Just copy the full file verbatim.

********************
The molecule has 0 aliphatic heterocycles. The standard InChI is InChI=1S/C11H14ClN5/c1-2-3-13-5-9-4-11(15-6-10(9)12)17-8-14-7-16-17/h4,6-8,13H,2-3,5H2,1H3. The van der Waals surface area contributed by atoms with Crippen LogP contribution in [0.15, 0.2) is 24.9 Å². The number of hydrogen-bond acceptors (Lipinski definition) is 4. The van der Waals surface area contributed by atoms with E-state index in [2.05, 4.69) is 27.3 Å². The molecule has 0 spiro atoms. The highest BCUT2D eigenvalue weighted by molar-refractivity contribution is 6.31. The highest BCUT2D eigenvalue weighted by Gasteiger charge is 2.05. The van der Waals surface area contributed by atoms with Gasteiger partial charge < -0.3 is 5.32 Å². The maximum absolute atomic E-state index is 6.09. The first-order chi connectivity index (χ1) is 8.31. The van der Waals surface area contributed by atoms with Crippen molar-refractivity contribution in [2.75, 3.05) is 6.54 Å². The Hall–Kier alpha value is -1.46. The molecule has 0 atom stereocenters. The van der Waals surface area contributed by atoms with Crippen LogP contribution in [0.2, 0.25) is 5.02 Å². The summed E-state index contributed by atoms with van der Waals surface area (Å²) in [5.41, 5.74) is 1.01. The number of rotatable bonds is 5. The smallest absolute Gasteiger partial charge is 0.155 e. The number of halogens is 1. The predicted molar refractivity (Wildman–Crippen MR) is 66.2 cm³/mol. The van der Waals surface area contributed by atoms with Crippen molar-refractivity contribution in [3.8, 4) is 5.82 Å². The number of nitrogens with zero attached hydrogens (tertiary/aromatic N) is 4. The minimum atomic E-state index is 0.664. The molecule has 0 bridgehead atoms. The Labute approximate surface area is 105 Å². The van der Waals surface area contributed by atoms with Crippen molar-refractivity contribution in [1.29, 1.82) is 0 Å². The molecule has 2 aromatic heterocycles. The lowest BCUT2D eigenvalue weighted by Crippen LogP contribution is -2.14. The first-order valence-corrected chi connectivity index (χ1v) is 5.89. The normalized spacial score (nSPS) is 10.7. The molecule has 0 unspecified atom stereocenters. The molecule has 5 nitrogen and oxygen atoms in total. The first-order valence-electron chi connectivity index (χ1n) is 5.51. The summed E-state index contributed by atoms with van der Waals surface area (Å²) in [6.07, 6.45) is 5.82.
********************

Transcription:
The molecule has 0 aliphatic heterocycles. The standard InChI is InChI=1S/C11H14ClN5/c1-2-3-13-5-9-4-11(15-6-10(9)12)17-8-14-7-16-17/h4,6-8,13H,2-3,5H2,1H3. The van der Waals surface area contributed by atoms with Crippen LogP contribution in [0.15, 0.2) is 24.9 Å². The number of hydrogen-bond acceptors (Lipinski definition) is 4. The van der Waals surface area contributed by atoms with E-state index in [2.05, 4.69) is 27.3 Å². The molecule has 0 spiro atoms. The highest BCUT2D eigenvalue weighted by molar-refractivity contribution is 6.31. The highest BCUT2D eigenvalue weighted by Gasteiger charge is 2.05. The van der Waals surface area contributed by atoms with Gasteiger partial charge < -0.3 is 5.32 Å². The maximum absolute atomic E-state index is 6.09. The first-order chi connectivity index (χ1) is 8.31. The van der Waals surface area contributed by atoms with Crippen molar-refractivity contribution in [2.75, 3.05) is 6.54 Å². The Hall–Kier alpha value is -1.46. The molecule has 0 atom stereocenters. The van der Waals surface area contributed by atoms with Crippen LogP contribution in [0.2, 0.25) is 5.02 Å². The summed E-state index contributed by atoms with van der Waals surface area (Å²) in [5.41, 5.74) is 1.01. The number of rotatable bonds is 5. The smallest absolute Gasteiger partial charge is 0.155 e. The number of halogens is 1. The predicted molar refractivity (Wildman–Crippen MR) is 66.2 cm³/mol. The van der Waals surface area contributed by atoms with Crippen molar-refractivity contribution in [3.8, 4) is 5.82 Å². The number of nitrogens with zero attached hydrogens (tertiary/aromatic N) is 4. The minimum atomic E-state index is 0.664. The molecule has 0 bridgehead atoms. The Labute approximate surface area is 105 Å². The van der Waals surface area contributed by atoms with Crippen molar-refractivity contribution in [1.29, 1.82) is 0 Å². The molecule has 2 aromatic heterocycles. The lowest BCUT2D eigenvalue weighted by Crippen LogP contribution is -2.14. The first-order valence-corrected chi connectivity index (χ1v) is 5.89. The normalized spacial score (nSPS) is 10.7. The molecule has 0 unspecified atom stereocenters. The molecule has 5 nitrogen and oxygen atoms in total. The first-order valence-electron chi connectivity index (χ1n) is 5.51. The summed E-state index contributed by atoms with van der Waals surface area (Å²) in [6.07, 6.45) is 5.82.